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5.31.2007

As if we needed further confirmation 

In case anyone was wondering whether or not Slappy "Alex" Rodriguez is a total chump, here is further proof:


Alex Rodriguez helped the New York Yankees end their five-game losing streak with his bat -- and his mouth.

Rodriguez distracted Toronto third baseman Howie Clark by shouting at him on a key popup in the ninth inning, touching off arguments all over the field, and the Yankees beat the Blue Jays 10-5 Wednesday night.

"I just said, 'Hah!' That's it," Rodriguez said. "Sometimes it works, sometimes it doesn't."

It definitely worked in rankling the Blue Jays.

"The thing about the Yankees, one of the reasons they're so respected, is they do things right. Always have," manager John Gibbons said. "They've got a lot of pride and a lot of class. They play the game hard.

"That's not Yankee pride right there," he said. "That's not the way they play. I thought it was bush league."

Rodriguez hit an RBI single with two outs in the ninth that made it 7-5. Jorge Posada followed with a high infield pop and Rodriguez ran hard, cutting between Clark and shortstop John McDonald.

Replays showed Rodriguez shouting something, and Clark backed off at the last second. McDonald was only a few steps behind Clark, but couldn't make the catch and ball dropped for an RBI single.

"I don't know what my intention was," Rodriguez said. "I didn't say, 'I got it' or anything like that."

Clark claimed Rodriguez called for the ball.

"I heard a 'Mine' call and so I let it go," Clark said. "It wasn't Johnny Mac. What do you do? It makes you mad."

After the play, McDonald started jawing with Rodriguez, and third base umpire Chad Fairchild got between them.

Gibbons came out to argue, and exchanged words with Rodriguez and third base coach Larry Bowa before leaving the field as plate umpire Eric Cooper intervened. Rodriguez stayed on the bag with a smirk.

As Jason Giambi stepped up to hit, he seemed to get into it with catcher Jason Phillips and Cooper settled them down.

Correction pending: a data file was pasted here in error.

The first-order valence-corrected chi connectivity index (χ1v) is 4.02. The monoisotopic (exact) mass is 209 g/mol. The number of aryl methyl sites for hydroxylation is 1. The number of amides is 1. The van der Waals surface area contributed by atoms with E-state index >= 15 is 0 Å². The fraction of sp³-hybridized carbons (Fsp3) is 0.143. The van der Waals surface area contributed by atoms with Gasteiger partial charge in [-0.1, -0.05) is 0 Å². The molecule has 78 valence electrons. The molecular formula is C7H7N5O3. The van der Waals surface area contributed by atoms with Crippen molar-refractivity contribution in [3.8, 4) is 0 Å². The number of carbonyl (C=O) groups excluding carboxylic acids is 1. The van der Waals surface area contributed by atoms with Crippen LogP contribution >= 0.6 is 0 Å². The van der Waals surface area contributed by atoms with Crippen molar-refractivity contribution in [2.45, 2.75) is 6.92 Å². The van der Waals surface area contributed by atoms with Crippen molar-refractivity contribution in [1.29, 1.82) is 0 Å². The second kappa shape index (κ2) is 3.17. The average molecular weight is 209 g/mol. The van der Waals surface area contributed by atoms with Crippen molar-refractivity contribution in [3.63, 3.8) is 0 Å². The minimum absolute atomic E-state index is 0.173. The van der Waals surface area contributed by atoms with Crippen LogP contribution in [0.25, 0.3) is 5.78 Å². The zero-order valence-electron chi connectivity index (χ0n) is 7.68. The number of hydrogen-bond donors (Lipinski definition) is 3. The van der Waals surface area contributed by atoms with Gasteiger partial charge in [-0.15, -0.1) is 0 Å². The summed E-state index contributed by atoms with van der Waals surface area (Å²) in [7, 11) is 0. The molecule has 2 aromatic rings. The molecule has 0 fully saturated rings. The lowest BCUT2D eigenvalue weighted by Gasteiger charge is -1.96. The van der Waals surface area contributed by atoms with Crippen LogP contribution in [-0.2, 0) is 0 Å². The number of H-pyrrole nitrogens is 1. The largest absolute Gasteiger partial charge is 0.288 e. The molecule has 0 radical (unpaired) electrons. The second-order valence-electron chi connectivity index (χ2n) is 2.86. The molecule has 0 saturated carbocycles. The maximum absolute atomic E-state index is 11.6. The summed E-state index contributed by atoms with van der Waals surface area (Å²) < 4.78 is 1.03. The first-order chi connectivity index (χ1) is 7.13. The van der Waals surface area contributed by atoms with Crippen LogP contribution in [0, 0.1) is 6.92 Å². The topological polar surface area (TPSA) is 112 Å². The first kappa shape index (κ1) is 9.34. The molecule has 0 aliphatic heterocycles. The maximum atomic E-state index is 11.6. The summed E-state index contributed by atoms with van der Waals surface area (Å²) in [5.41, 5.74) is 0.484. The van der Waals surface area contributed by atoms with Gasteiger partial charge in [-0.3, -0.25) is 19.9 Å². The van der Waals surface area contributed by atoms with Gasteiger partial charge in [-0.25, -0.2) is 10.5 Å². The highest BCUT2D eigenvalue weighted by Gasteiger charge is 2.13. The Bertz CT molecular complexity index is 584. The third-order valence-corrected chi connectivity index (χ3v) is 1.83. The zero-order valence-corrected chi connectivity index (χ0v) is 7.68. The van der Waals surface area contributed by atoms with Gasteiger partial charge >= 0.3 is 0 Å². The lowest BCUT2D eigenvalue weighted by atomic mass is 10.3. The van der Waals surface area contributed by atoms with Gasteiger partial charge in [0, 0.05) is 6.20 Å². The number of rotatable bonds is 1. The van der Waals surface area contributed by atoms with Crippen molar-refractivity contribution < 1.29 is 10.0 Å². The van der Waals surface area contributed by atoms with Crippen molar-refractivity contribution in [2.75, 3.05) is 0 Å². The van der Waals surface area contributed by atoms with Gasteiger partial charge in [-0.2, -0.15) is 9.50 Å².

Giambi followed with a two-run single. When the game ended, many of the Blue Jays stayed on the bench, staring at Rodriguez and the Yankees.

Rodriguez brushed aside the Blue Jays' anger, saying the Yankees were "desperate" for a win.

"Honestly, I couldn't care less," he said. "They have their opinions. We're looking not to be swept."

Clark said he'd never seen -- or heard -- that play before. "This is my 16th season and it's never happened once," he said.

Rodriguez said he's often heckled by opposing players.

"That play happens to me three or four times a week, except it's not at third base, it's over in foul territory by the dugout," Rodriguez said.

The Yankees didn't quite know what to think.

"I wasn't sure that was allowed," outfielder Johnny Damon said. "If it is, maybe we'll keep on doing it."

Said manager Joe Torre: "I don't know what to feel for it. It's not like he said, 'I got it.'"


An act like this is pretty clearly offensive interference and is illegal according to the Official Baseball Rules:


INTERFERENCE
(a) Offensive interference is an act by the team at bat which interferes with, obstructs, impedes, hinders or confuses any fielder attempting to make a play. If the umpire declares the batter, batter- runner, or a runner out for interference, all other runners shall return to the last base that was in the judgment of the umpire, legally touched at the time of the interference, unless otherwise provided by these rules.


I think these kind of antics happen (and get punished) all the time in Little League. I figured that by the time players reached the big leagues they knew better than to try stuff like this, but I guess not.

More generally, in team sports it is expected that teammates have the right to communicate verbally with each other. For example, in the NFL it is illegal for a defensive player to simulate a quarterback's cadence in an effort to induce a false start.

Comments:

Poor A-Rod can't catch a break when he cheats. The Cincinnati outfielder puts the ball into his knocked-out teammate's glove? Smart play. Pedroia misses the tag by a yard and acts like he gets him and the ump calls him out? Heads up. &c.

Maybe he shouted "Noonan!"

That being said, it is a chickenshit play. Some old guys do it in my over-40 pickup basketball game and it always seems lame.
 


Exactly what is bush-league and what isn't is somewhat arbitrary and up to the general public. Intentionally fouling in a basketball endgame is illegal but considered a legitimate tactic. Peeking back at the catcher is legal but usually earns the batter an earful of stitched leather.

With that in mind, I think it's telling that A-Rod's teammates are giving him at best quarter-assed defenses of his actions.
 


I just thought those blonde masks some of the Sox fans were wearing at Fenway were hilarious...
 


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